When I was about five or six years old, I remember a man scratching on my bedroom window screen one night. He wanted food, and directions north. Although my parents quickly shuffled me back into bed, I think the man got what he requested, and he continued his journey. These days, illegal immigration is highly organized, and much more sophisticated, with GPS, drones, cell phones, and semi-automatic weapons. The man at my window only had what he was wearing.
When I tell people that I live and work on a ranch located 3 ½ hours south of San Antonio, they are shocked. “I didn’t think anything was there” is the usual quip. Yep, we are here. About 1.2 million of us live along the southern tip of Texas. Our demographics are distinctive: 85% of us speak Spanish, and most counties in our area are over 90% Hispanic. And in 2016, our community saw about 186k undocumented immigrants attempt to enter the U.S. That’s equivalent to roughly 15% of our area population.
But with those exceptions, our community is just like any other small town in the United States. My neighbors are intelligent and hard-working, and I see them in church on Sundays, in their usual pews. We linger at the post office, chatting about family, weather, the latest mangled fence, recent high-speed car chase or perhaps the human remains found when out checking the cattle. We are the same as you, just different.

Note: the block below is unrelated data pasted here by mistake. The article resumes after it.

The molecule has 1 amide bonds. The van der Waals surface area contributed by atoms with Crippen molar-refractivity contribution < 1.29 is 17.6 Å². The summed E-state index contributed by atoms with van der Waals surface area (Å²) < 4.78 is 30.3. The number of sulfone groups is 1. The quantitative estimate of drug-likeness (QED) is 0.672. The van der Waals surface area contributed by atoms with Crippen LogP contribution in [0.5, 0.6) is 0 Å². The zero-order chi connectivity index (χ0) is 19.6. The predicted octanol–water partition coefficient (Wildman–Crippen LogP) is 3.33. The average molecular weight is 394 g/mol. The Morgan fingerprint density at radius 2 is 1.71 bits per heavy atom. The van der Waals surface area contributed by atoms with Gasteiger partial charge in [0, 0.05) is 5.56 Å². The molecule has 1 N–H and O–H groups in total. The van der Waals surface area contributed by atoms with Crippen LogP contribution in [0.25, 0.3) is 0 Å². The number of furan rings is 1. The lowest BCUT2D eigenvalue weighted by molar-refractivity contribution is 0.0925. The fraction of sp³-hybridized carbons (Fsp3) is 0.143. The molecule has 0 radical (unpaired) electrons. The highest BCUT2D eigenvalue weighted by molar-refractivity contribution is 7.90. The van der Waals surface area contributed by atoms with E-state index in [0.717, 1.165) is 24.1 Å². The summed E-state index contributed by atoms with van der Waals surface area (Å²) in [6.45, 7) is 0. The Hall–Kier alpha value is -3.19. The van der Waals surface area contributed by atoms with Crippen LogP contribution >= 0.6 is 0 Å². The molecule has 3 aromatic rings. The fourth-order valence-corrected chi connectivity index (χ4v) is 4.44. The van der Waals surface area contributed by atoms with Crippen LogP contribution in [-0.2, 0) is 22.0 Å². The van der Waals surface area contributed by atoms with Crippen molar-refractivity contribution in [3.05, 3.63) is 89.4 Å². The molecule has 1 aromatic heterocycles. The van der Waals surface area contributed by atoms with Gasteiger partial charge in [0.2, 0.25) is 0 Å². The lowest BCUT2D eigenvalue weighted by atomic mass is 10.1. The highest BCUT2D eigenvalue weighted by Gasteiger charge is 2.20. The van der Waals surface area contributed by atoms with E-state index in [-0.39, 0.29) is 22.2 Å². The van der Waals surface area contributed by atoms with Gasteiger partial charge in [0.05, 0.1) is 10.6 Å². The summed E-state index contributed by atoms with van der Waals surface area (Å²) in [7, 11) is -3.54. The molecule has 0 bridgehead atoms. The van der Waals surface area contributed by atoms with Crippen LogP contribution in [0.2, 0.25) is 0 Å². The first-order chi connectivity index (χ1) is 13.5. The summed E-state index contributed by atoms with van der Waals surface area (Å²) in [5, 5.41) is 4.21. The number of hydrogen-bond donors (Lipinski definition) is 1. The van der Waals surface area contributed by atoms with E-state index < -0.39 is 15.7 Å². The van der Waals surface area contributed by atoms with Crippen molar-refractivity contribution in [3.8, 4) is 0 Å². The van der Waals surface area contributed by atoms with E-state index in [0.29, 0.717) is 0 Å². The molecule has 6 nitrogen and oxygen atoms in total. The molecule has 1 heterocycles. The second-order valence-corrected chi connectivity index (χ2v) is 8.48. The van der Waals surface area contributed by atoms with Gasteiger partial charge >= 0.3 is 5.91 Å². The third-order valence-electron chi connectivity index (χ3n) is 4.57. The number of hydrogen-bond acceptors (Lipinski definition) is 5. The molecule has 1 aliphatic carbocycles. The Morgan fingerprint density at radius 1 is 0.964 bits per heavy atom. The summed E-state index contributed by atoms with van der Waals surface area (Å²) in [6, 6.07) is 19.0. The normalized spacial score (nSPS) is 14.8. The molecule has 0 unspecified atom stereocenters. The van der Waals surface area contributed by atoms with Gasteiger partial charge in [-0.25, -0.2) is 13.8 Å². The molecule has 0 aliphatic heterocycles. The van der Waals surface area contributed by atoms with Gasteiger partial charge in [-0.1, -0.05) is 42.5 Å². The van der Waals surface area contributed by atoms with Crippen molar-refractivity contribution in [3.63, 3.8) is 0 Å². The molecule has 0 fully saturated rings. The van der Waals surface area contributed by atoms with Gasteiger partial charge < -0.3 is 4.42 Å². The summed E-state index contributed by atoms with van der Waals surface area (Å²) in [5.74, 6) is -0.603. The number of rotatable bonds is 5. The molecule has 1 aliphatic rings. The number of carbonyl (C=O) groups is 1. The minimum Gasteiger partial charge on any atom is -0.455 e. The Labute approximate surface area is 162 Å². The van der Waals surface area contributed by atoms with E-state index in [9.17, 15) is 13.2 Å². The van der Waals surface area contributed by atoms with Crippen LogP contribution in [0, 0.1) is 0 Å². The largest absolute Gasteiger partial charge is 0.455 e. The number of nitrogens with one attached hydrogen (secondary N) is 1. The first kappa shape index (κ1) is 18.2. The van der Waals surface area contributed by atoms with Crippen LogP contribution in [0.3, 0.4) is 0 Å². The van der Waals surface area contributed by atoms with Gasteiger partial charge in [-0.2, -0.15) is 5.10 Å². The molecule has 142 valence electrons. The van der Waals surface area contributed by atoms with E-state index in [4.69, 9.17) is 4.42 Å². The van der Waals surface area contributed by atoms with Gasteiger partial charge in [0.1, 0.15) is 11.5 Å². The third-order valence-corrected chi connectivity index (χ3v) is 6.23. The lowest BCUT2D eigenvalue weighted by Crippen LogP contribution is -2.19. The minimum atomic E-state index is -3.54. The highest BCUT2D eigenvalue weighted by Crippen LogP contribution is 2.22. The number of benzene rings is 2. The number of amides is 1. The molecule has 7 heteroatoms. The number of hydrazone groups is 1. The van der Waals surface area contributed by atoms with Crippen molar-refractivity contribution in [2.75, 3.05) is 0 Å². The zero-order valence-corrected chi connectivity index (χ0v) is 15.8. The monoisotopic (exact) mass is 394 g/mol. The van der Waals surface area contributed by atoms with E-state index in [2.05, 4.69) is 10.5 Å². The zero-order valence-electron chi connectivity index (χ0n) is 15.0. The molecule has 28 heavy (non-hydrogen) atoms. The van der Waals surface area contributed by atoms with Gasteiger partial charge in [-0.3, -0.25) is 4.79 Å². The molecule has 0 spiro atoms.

Part 2: The Game
There was an uneasiness among my family members when I mentioned that I was going to write about where I live. I talked to friends who work in local law enforcement, politics, education, and spoke to my priest about my blog post on living in a migrant portal. As usual, the subject of immigration elicits a response of glum fatigue that necessitates a shift to more productive conversation.
Away from here, the same conversation is much more energized. Talking about immigration is a popular political Hot Potato Game in Washington. Agree, disagree, the debate goes back and forth. Picking the popular side of the debate results in more followers, and more votes. Disputes and polarizing arguments energize voter turnout.
Politicians opinions on immigration many times are simply laughable, because very few from the Beltway have spent more than a photo op afternoon on the border. Out of the 535 congress people and representatives in Washington, only about 10 reside on the Mexican border, less than 2%.
As a community, we do not debate immigration. We do not have the luxury or time for theoretical rhetoric. Immigration theory is for Washington. I live in the epicenter of an active immigration crisis. We live the reality, and reality comes with obligations.